Sergio Marchionne, Savior of Fiat and Chrysler, Dies At 66

With his passing, the auto industry returns to being a sea of suits. Sergio Marchionne, the outspoken, sweater-wearing former CEO of Fiat Chrysler Automobiles and newly spun-off Ferrari, has died following complications from a recent surgery. The Italian-Canadian industry titan was 66.

Marchionne had been expected to retire from FCA in the spring of 2019, but his rapidly failing health saw the boards of FCA and Ferrari assemble on Saturday to choose successors and issue notes of condolences. Jeep and Ram brand boss Mike Manley took  the helm of FCA by day’s end. Late Tuesday, an Italian newspaper claimed Marchionne suffered an embolism following a high-risk cancer surgery, falling into a unrecoverable coma.

How does one remember such a colorful figure? With cars and quips.

When Marchionne announced the return of the Alfa Romeo brand to the United States at the 2013 Detroit auto show, he asserted that the future lineup needed a “wop engine.”

Thus began a steady stream of brutally honest pronouncements. When FCA grudgingly launched its first all-electric vehicle, the Fiat 500e, a grumpy Marchionne famously stated, “If you are considering buying a 500e, I hope you don’t buy it.” The automaker, forced into fielding a cobbled-together EV to satisfy California emissions laws, lost $14,000 on the sale of every 500e.

Sergio, as we all referred to him, was a refreshing, enlivening presence in a frequently dull, carefully scripted industry. But his achievements loom as large as his persona.

Joining the board of Fiat in 2003, Marchionne took the helm of the ailing Italian company the following year, nursing it back to profitability. He then turned his sights on a bankrupt Chrysler, left wallowing in the midst of a recession after Daimler AG lost interest and new owner Cerberus Capital Management failed to act like Chrysler was a car company. Fiat’s stake grew, from 20 percent in 2009 to 58.5 percent a few years later. In 2014, the company bought up the remaining shares, creating FCA.

Without Fiat — and Marchionne’s — interest, the U.S. and Canadian governments wouldn’t have been so quick to offer financial assistance during those dark times.

“I believe that the best way to honor his memory is to build on the legacy he left us, continuing to develop the human values of responsibility and openness of which he was the most ardent champion,” said John Elkann, chairman of investment firm (and largest FCA stakeholder) Exon, in a statement.

Under Marchionne’s guidance, Jeep grew from a quirky off-road-focused brand to a global juggernaut. Ferrari became an independent division with an IPO. Dodge lifted the horsepower of its Charger and Challenger into the stratosphere. Maserati returned to prominence, Alfa Romeo returned to North America, and small, domestic cars vanished from the automaker’s portfolio — an acknowledgement that crossovers are now king. Ram, once a line of Dodge trucks, is now positioned as a key global brand.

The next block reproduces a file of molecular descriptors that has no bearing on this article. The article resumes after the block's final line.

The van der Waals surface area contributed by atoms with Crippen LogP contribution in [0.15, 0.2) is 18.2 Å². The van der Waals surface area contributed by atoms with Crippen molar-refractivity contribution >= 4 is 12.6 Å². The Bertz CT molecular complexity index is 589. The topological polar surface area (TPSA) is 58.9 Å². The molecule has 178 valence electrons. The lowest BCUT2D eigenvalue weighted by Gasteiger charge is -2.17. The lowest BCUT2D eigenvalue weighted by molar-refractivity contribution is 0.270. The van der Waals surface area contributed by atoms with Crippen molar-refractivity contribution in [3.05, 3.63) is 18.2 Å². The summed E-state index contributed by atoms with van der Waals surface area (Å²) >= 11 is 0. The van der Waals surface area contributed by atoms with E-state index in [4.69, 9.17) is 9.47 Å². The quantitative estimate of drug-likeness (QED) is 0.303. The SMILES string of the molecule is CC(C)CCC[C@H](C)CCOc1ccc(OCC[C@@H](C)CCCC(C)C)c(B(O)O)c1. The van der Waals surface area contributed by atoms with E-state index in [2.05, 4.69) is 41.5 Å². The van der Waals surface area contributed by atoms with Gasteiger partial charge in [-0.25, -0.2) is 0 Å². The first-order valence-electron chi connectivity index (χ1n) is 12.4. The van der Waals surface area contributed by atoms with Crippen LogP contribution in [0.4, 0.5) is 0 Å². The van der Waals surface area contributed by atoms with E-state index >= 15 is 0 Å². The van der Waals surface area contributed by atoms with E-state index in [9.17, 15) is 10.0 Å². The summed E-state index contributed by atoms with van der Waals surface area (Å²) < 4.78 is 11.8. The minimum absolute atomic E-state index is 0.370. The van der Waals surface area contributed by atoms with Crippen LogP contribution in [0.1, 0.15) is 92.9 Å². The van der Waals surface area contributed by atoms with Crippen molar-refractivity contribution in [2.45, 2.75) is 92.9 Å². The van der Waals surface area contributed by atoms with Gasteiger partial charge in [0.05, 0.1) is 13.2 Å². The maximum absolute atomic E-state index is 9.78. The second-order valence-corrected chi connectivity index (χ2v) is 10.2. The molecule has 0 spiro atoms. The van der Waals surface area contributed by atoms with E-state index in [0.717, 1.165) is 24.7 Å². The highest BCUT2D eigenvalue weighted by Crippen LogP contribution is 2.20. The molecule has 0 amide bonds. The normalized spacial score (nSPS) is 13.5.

Shortly before his June surgery, Marchionne pulled the wraps off the automaker’s next five-year plan. In it, the two brands that make up the company’s name (as well as Dodge) were relegated to the back burner, while Jeep, Ram, Alfa Romeo and Maserati stand ready to take on the world (and make buckets of cash doing it). Yes, it means Chrysler, now a “people-mover” brand, falls further from the public eye, but Marchionne knew where the money was. Well, most of the time.

Failures on his watch were few, but notable. The Chrysler 200 sedan flopped, not unlike the entire Fiat brand in North America, while the launch of the Maserati Levante SUV and 2019 Ram 1500 haven’t been without difficulties (naturally, Marchionne addressed the latter two issues with unvarnished honesty). The 3.0-liter EcoDiesel saga gave FCA an environmental black eye. And, as other automakers scrambled to launch electric vehicles and plug-in hybrids, FCA managed to crank out the plug-in Pacifica and nothing else. Still, those hybrid vans sit at the center of Waymo’s self-driving ride-hailing plan, and FCA scored a lucrative order because of it.

Sergio liked sexy sheetmetal and muscle, but the man wasn’t blind to the potential benefits of emerging technologies. The five-year plan showed it. A full-fledged electrification strategy will see FCA finally get with the times, eliminating one of its largest risks.

During that plan unveiling in Turin, Marchionne spoke of the company in eloquent terms when asked about his successor, then unknown.

“There is no script or instructions. Instructions are institutional and temporary,” he said. “FCA is a culture of leaders and employees that were born out of adversity and who operate without sheet music.”

Having positioned his retirement to coincide with the elimination of FCA’s stubborn, longstanding debt, it’s now looking like Marchionne’s untimely departure from this physical realm comes as his streamlining plan achieved exactly that.

Rest easy, Sergio.

a version of this article first appeared on thetruthaboutcars.com

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